First, a classic beetroot preparation, thick, sweet and sour with strands of scarlet vegetable. His green borsch is predominantly made with sorrel, a lemon-flavoured leaf, added at the end of cooking to retain its fresh flavour. “It’s like a garden,” Shulyak explains. “You go into the garden and you chop, chop, chop, then you make this soup.”
Okroshka is a cold soup for a sweltering summer day. Radishes, cucumber, potato, dill, parsley, boiled egg and pork arrive diced in a bowl, and the soup is poured over, the smooth liquid flavoured with kvass, a beverage fermented from rye bread. Savoury and refreshing, the vegetables retain their crunch.
I learn that salads, too, are important in Russian cuisine. A plate of mushrooms is exquisite – a mix of white and woodland varieties, it’s the best of the forest floor. They’re cooked and lightly pickled, bathed in a dressing of homemade butter and garlic.
There is Herring Under a Fur Coat (selyodka pod shuboy), perfectly layered and served in a rainbow square. Grated carrots and beetroot are stacked with potatoes, eggs and diced, cured herring. The fish is buried under the vegetables, topped with a fluffy coating of grated hard-boiled egg (the ‘fur coat’). Olivie is another ‘must’ for the Russian table: chopped vegetables such as peas, carrots and potatoes, and sausage, bound in mayonnaise, piled high into a bowl.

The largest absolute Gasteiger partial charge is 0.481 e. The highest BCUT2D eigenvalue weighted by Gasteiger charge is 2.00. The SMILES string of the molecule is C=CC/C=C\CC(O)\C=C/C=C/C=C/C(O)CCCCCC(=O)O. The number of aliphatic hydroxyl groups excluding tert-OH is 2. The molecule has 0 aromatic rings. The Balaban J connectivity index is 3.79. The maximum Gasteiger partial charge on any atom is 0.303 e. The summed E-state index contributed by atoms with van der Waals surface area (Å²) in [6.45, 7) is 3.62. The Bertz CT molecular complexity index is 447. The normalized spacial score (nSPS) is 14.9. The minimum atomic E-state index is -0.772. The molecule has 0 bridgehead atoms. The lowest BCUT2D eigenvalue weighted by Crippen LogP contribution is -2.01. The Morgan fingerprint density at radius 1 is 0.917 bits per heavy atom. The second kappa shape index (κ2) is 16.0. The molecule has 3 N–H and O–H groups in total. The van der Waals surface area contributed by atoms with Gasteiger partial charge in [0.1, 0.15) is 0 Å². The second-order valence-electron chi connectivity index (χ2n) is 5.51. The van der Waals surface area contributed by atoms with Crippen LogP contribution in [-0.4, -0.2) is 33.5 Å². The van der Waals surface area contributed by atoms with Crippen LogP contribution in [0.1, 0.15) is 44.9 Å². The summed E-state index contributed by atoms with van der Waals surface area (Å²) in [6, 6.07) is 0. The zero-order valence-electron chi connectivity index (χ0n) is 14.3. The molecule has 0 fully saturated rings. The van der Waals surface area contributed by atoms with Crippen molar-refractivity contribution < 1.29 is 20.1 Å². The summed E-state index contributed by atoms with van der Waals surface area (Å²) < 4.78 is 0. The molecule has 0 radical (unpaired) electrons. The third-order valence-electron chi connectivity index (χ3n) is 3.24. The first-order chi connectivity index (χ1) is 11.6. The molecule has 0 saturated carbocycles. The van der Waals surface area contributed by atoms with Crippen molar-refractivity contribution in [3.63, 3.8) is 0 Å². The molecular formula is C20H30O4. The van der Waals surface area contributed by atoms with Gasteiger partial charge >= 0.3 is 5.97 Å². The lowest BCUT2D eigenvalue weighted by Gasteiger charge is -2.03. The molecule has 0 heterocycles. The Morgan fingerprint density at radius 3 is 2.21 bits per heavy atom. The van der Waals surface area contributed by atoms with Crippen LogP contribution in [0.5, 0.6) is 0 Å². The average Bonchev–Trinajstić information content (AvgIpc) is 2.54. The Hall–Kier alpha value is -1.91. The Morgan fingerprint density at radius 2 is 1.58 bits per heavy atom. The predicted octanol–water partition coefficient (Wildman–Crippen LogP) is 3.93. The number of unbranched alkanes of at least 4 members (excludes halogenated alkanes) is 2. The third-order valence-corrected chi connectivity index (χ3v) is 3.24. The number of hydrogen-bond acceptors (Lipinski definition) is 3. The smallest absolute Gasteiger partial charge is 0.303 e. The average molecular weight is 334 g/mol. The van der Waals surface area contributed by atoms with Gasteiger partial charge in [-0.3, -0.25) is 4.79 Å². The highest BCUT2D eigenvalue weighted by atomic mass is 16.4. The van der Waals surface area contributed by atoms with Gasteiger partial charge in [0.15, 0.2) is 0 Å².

We move on, through foods that have fortified people through fierce Russian winters. Salo is cured pork fat, served first in milky white curls, then whipped – perfect for spreading thickly on garlic-rubbed toast as the nights draw in.
A Russian honey cake sends me into a spin with its dreamy layers of rust-coloured cake and cream. “There are many variations,” Shulyak explains as he laughs at me taking forkful after forkful. It’s made using a traditional method of heating sugar with honey until rich, lending the cake a deep caramel flavour. The honey in Azerbaijan is exceptional, the roadsides buzzing with hives; it brings a distinct local flavour to this classic Russian dessert.
I barely have room to try a Napoleon cake, that multilayered extravaganza of pastry and cream, or the hot puffs that are syrniki – impossibly light cottage cheese pancakes served with preserved fruit or, more traditionally, raspberry jam. By the time ptichye moloko, a marshmallow cake, arrives, I’m stuffed, but find its light, airy texture easy to eat, the rich chocolate sauce too hard to resist.
There is a beautiful simplicity to Russian food. I remember the meal in Ivanovka, and Dubrovina’s kitchen where she made such humble yet excellent dishes, relying on method and quality of produce; the sour cream and butter that tasted so wonderfully of the cow, the fresh vegetables and the dark, fragrant honey – all made possible by Azerbaijan’s fertile terrain.
I think of Dubrovina explaining how the population of Ivanovka is declining since the fall of the Soviet Union; young Russians like to explore their roots, heading for Moscow. “It’s a shame,” she says with sadness. “They will miss home cooking!” Spooning another helping of that glorious smetana onto my pancake, I can’t help but agree with her.
The story appeared in the Autumn 2016 issue of Baku magazine.